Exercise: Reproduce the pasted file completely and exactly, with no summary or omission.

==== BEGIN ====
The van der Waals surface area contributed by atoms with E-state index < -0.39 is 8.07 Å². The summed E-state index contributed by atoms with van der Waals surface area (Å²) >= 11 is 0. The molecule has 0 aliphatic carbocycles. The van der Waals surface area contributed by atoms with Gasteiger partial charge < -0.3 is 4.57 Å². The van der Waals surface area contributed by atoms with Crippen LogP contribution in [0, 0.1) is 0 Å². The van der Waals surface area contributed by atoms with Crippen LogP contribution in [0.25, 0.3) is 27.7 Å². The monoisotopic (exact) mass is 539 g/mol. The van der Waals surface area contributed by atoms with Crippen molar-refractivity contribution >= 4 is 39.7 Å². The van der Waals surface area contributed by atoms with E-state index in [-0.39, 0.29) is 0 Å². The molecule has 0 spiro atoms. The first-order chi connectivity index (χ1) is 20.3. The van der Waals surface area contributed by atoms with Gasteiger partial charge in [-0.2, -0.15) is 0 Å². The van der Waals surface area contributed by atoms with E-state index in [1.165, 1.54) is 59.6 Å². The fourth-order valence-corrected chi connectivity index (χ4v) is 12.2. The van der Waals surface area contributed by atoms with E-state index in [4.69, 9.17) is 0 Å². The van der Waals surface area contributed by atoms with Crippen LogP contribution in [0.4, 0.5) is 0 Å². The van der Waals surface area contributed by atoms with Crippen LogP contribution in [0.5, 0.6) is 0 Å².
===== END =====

The van der Waals surface area contributed by atoms with E-state index < -0.39 is 8.07 Å². The summed E-state index contributed by atoms with van der Waals surface area (Å²) >= 11 is 0. The molecule has 0 aliphatic carbocycles. The van der Waals surface area contributed by atoms with Gasteiger partial charge < -0.3 is 4.57 Å². The van der Waals surface area contributed by atoms with Crippen LogP contribution in [0, 0.1) is 0 Å². The van der Waals surface area contributed by atoms with Crippen LogP contribution in [0.25, 0.3) is 27.7 Å². The monoisotopic (exact) mass is 539 g/mol. The van der Waals surface area contributed by atoms with Crippen molar-refractivity contribution >= 4 is 39.7 Å². The van der Waals surface area contributed by atoms with E-state index in [-0.39, 0.29) is 0 Å². The molecule has 0 spiro atoms. The first-order chi connectivity index (χ1) is 20.3. The van der Waals surface area contributed by atoms with Gasteiger partial charge in [-0.2, -0.15) is 0 Å². The van der Waals surface area contributed by atoms with E-state index in [1.165, 1.54) is 59.6 Å². The fourth-order valence-corrected chi connectivity index (χ4v) is 12.2. The van der Waals surface area contributed by atoms with E-state index in [4.69, 9.17) is 0 Å². The van der Waals surface area contributed by atoms with Crippen LogP contribution in [0.4, 0.5) is 0 Å². The van der Waals surface area contributed by atoms with Crippen LogP contribution in [0.5, 0.6) is 0 Å².